Fisher & Paykel Finance wins software case

Reverse engineering of software business rules judged legal

A long-running court action touching on copyright law’s provisions on “reverse engineering” of computer software has resulted in a victory for Fisher & Paykel Finance, the company accused of copyright and trade-secrets breach. The software provider, Californian company Karum, has, however appealed Justice Rodney Hansen’s decision.

Fisher & Paykel Finance (FPF), having taken over Retail Financial Services (RFS) from Farmers Trading Company, in 2004, was faced with integrating the software supporting RFS’s private-label credit card, the Farmers Card, with its own credit software. The software used by Farmer’s Card was CMS, created by Karum.

FPF had a licence from Karum to continue to operate CMS on RFS’s computers temporarily while FPF modified its own credit system software, called Lending and written in Ingres, to support Farmers Card functionality and allow the two business systems to be integrated.

To perform the integration, FPF accessed the business rules programmed into the CMS software by RFS (not by Karum). Karum took legal action against FPF under copyright and trade secrets law.

A provision in Section 80 of New Zealand’s Copyright Act now allows a lawful user of a software product to inspect the source code, by decompiling low-level code if necessary, “for the objective of creating an independent program that can be operated with the program decompiled or with another program.”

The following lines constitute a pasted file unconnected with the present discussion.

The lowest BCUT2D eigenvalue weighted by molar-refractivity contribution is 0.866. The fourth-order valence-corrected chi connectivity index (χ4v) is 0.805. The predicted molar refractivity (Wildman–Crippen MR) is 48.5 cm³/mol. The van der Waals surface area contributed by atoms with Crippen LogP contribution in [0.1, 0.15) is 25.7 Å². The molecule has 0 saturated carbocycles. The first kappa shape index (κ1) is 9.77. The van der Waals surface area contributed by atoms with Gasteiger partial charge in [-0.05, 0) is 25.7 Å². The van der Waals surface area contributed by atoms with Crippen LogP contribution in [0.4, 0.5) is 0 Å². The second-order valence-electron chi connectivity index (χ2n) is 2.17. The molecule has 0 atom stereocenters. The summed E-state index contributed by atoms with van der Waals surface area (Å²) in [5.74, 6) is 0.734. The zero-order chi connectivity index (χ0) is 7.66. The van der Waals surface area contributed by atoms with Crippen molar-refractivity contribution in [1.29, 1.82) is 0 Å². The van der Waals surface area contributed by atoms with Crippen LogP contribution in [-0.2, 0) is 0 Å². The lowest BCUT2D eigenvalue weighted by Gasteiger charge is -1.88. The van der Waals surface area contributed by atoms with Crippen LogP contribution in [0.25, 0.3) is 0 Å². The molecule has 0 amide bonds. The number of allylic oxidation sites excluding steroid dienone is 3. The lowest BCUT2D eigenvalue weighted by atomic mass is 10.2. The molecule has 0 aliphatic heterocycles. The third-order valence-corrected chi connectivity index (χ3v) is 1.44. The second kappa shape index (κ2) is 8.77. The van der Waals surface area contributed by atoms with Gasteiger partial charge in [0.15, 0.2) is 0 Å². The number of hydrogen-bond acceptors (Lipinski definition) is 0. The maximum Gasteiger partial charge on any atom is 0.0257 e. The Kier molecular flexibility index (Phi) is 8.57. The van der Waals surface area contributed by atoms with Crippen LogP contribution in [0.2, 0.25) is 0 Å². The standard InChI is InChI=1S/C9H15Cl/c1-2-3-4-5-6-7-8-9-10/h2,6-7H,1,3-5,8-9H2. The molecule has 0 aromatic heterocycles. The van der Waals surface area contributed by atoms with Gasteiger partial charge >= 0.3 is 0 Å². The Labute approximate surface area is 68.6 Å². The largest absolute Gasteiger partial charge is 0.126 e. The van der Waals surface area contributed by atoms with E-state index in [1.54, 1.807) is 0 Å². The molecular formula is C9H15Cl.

This could be relevant in future actions of a similar type, says Ken Moon, one of the A J Park lawyers who acted for FPF, but the case was commenced before that amendment was passed, in 2008, so Moon used the 1994 Act; “in fact there were some aspects where we were working with the 1962 version,” he says.

Moon says he is still not sure that Section 80 would protect all cases of software reverse engineering; “it would depend how far you went,” he says; so the latest judgement is still “a welcome clarification”.

The case highlights the distinction between the mode of operation of a program and its literal text. While the former is a matter for patent (currently engaged in its own controversy in Parliament) the latter is the province of copyright law. However, Karum contended it still had a case for “what’s known in US law as non-literal infringement”, says Moon.

“Having regard to the scale, duration and complexity of the project, any incidences of inspection of the CMS code by FPF were few,” Justice Hansen decided late last year. “None involved a deliberate attempt to appropriate protected information and none resulted in detriment to Karum”.

He found inspection of CMS code by FPF was permissible where it was solely for the purpose of ascertaining the relevant business rules of RFS.

After two interlocutory hearings in 2007 and 2008, the case went to trial in October 2011. Due to the number of witnesses (19) called to give the necessarily complex evidence, it ran for eight weeks, making it probably New Zealand’s longest intellectual property trial, says AJ Park. It was only the second software copyright case to go to trial and was the first for software trade secrets.

Moon and Kim McLeod, who led the AJ Park team, say the judge’s decision clarifies how far this sort of claim can be taken. More specifically, so far as computer software is concerned, the English law excluding protection for business logic, processing logic and program functionality has now been applied in New Zealand.

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